Ever wonder if the numbers that reporters publish about a sports figure, or political issue are accurate? Probably not. That’s because we pay money for magazines, newspapers so we can get information that answers our questions.
Well, it’s not always that simple. It seems that reporters, publishers are jut not as accurate as we would like to think.
I came across an article that talks about this issue. It seems a person named Richard Holden, who was a longtime editor at the Wall Street Journal, started collecting poorly presented numbers that showed the figures did not clearly represent the facts.
For example, in Carl Bialik’s article that I read, mentioned an article of a baseball manager was seeking his 1,000th career victory. Mr. Bialik went on saying that the reporter didn’t specify how many he’d amassed so far.
If you get a chance read the entire article by Mr. Bialik. He provides several examples that you can "play along" to see if you spot the errors.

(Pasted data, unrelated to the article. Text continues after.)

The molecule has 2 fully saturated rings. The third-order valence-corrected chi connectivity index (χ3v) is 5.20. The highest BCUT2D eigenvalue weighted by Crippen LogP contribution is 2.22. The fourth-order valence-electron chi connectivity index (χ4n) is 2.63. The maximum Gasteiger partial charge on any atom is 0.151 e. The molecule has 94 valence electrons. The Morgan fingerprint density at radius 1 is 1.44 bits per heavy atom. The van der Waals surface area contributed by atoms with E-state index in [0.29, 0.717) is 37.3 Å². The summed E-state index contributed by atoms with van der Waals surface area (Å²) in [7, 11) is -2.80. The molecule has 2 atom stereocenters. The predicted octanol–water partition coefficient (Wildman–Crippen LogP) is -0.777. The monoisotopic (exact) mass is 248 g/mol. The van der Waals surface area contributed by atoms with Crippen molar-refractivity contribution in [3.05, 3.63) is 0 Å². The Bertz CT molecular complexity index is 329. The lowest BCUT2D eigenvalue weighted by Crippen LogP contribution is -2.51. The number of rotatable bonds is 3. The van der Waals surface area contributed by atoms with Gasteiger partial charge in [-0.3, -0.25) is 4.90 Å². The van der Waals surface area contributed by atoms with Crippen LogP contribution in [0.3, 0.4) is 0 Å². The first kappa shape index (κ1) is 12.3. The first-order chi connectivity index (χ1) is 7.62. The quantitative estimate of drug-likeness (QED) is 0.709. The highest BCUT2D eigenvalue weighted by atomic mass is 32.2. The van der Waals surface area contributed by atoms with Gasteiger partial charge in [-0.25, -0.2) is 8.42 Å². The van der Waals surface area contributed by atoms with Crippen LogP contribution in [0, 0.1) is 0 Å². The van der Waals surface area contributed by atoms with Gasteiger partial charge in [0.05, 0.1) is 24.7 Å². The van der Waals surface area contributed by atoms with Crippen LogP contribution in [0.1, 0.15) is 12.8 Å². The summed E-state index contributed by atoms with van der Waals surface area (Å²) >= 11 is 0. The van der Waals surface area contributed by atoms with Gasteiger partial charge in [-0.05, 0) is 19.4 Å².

What does this have to do with PR? Good question.
It means we tend to sometimes act too quickly to get that important message out to the media that we don’t stop and make sure our "information" is accurate.
Poor or weak information won’t get a reporters attention. And making numbers sound better than they are could get your publicity campaign the type of recognition than you do not want.
II strongly recommend you hire a professional PR firm. It doesn’t mean they are all mighty and cannot make mistakes, but it means another set of eyes and ears outside of your company might challenge your information for accuracy. And that can be the value when paying for outside talent.